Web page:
Texas GOP chair Allen West calls for new ‘union’ of ‘law-abiding states’ after Supreme Court dismisses election lawsuit

Allen West suggested that he would not accept the swearing in of President-elect Joe Biden

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Despite the Trump Administration’s lawsuits failing to overturn the 2020 Presidential election results, some Republican lawmakers continue to side with President Donald Trump’s assertion that the election was rigged. One of those lawmakers is Allen West, chairman of the GOP in Texas.

As reported by CBS 11, West, a former Florida Congressman, made a statement regarding the Supreme Courts’ recent decision to reject the Trump Administration’s lawsuit asking for the election results to be overturned in four battleground states: Pennsylvania, Michigan, Wisconsin, and Georgia. President Trump has claimed fraud in those states after losing his lead when mail-in votes put President-Elect Joe Biden in the lead for good in all four states.

Allen West thegrio.com
Allen West (Credit: West)

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Allen, also retired Army lieutenant, claimed that the Supreme Court gave other states permission to “take unconstitutional actions and violate its own election law” and that throwing the case out would have “damaging effects on other states that abide by the law, while the guilty state suffers no consequences.” Allen would then make a statement implying that certain states should break away from the United States.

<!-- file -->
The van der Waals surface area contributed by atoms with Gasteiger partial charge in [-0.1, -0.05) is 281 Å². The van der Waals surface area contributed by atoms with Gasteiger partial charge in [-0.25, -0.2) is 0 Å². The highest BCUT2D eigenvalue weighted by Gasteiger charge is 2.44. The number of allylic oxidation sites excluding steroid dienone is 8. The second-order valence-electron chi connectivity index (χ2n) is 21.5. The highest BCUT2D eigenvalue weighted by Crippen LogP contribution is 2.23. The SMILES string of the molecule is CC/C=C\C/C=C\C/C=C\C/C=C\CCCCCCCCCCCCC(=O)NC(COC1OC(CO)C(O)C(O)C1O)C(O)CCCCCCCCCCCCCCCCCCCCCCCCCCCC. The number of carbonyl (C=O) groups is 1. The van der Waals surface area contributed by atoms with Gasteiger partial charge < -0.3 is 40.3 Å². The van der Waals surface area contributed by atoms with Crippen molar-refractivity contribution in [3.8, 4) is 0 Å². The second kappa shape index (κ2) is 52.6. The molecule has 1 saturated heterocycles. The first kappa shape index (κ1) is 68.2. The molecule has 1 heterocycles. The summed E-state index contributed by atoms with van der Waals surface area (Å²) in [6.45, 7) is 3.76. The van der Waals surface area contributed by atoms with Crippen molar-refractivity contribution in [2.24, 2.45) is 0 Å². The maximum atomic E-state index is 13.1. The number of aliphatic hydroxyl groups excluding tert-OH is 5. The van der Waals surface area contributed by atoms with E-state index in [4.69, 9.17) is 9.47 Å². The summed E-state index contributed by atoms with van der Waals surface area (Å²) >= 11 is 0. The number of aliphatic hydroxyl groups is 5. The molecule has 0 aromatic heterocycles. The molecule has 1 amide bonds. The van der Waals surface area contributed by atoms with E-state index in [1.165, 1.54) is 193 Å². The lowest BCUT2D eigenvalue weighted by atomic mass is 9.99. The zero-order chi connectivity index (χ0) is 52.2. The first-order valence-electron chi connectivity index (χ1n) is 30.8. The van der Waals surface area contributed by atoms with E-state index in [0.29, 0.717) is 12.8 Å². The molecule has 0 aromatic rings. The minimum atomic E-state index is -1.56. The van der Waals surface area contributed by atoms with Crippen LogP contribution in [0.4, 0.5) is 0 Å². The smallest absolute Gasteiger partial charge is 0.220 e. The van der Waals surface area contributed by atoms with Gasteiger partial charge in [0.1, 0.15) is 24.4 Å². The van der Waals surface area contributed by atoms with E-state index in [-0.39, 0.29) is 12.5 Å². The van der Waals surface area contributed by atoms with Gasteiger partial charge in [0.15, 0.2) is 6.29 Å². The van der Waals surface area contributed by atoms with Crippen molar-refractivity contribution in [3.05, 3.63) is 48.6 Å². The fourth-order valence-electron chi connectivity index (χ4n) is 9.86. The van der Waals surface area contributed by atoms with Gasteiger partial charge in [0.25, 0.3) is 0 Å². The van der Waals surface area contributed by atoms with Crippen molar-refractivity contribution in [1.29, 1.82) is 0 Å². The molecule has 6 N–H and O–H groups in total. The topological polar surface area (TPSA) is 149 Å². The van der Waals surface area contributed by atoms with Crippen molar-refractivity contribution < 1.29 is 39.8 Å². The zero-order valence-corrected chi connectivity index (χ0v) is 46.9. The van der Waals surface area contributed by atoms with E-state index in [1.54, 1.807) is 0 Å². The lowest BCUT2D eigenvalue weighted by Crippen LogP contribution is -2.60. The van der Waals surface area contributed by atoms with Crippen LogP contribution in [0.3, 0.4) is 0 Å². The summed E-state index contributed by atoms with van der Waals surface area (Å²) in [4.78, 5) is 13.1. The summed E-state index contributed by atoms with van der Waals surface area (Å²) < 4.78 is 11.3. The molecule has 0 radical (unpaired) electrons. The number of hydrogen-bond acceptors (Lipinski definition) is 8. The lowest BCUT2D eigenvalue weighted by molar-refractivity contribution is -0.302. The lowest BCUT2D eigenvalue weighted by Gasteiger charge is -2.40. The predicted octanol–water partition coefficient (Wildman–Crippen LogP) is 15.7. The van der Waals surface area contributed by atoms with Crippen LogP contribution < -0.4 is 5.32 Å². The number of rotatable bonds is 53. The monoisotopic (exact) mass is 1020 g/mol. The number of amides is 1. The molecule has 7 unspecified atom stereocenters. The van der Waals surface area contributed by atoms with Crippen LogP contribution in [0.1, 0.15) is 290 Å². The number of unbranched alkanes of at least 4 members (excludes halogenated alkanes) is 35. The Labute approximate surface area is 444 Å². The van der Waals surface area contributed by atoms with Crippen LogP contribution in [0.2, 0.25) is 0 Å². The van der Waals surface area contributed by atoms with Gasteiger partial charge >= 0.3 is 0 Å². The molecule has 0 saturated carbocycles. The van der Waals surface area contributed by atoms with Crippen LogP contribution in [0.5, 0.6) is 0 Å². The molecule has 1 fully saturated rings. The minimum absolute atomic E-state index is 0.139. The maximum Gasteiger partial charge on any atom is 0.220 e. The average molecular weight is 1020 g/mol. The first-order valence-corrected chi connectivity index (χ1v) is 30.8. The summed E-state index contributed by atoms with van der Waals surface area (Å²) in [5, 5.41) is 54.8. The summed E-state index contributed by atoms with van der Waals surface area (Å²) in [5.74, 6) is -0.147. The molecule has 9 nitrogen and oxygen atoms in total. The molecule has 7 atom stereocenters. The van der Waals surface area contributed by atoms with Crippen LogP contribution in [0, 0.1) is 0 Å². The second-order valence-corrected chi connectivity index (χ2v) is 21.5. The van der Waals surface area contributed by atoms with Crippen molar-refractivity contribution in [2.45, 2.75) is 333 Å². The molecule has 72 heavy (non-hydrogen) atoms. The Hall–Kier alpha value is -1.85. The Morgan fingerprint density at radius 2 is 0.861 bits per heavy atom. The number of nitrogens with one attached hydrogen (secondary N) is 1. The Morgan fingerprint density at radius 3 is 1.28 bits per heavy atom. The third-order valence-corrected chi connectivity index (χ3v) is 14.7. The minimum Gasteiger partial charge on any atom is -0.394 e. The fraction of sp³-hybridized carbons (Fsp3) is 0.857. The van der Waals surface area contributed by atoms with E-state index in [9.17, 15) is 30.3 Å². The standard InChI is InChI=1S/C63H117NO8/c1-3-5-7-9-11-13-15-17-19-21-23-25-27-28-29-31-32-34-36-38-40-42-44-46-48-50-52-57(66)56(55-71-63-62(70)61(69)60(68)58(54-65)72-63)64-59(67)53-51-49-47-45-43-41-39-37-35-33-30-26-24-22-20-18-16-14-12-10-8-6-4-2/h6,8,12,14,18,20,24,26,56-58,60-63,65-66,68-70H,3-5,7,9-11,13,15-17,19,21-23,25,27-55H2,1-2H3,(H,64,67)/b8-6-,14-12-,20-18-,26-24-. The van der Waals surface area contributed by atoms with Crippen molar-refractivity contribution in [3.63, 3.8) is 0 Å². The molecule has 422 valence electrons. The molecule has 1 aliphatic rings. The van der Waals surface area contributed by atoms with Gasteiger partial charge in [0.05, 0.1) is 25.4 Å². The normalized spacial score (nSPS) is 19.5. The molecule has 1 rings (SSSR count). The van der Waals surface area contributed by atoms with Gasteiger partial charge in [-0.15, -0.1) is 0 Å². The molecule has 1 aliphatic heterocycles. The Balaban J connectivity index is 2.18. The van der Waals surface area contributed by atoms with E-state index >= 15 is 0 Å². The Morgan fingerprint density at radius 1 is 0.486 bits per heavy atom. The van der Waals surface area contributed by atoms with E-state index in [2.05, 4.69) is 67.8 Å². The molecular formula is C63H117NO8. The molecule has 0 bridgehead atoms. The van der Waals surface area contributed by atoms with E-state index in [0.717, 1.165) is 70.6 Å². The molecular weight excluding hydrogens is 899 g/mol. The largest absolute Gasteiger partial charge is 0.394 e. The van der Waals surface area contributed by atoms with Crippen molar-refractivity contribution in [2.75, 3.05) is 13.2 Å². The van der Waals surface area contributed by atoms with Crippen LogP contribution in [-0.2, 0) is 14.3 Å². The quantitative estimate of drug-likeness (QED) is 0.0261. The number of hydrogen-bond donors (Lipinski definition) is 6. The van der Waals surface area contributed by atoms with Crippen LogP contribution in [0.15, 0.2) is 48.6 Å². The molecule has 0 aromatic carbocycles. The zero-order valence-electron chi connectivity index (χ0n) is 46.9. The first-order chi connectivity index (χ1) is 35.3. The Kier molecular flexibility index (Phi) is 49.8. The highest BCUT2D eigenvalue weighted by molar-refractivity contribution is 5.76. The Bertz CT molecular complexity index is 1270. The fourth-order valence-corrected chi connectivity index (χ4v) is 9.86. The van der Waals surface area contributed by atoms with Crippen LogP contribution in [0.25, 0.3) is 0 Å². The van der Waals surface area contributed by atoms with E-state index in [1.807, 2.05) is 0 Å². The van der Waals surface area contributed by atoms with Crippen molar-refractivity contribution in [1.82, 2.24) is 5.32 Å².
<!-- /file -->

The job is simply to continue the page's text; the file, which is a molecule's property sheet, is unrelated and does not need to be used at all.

“Perhaps law-abiding states should bond together and form a Union of states that will abide by the constitution.”

President Donald Trump prepares to award the Presidential Medal of Freedom, the highest civilian honor, to Olympic gold medalist and former University of Iowa wrestling coach Dan Gable in the Oval Office of the White House, Monday, Dec. 7, 2020, in Washington. (AP Photo/Patrick Semansky)

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Allen became chair of the Texas Republican Party after defeating incumbent Chairman James Dickey this July. During a Friday, December 11 interview with The Austin-American Statesman, Allen expressed again that he believes that results of the election were not legitimate and that 47 percent of American citizens believe so as well, saying if we don’t “honor our election integrity” than the election “doesn’t mean anything.”

When asked that that meant he would not accept the swearing-in of President-Elect Biden and his forthcoming administration if fraud isn’t proven by January 20, Allen responded, “If it is in violation of the Constitution of the United States of America, you have my answer.”

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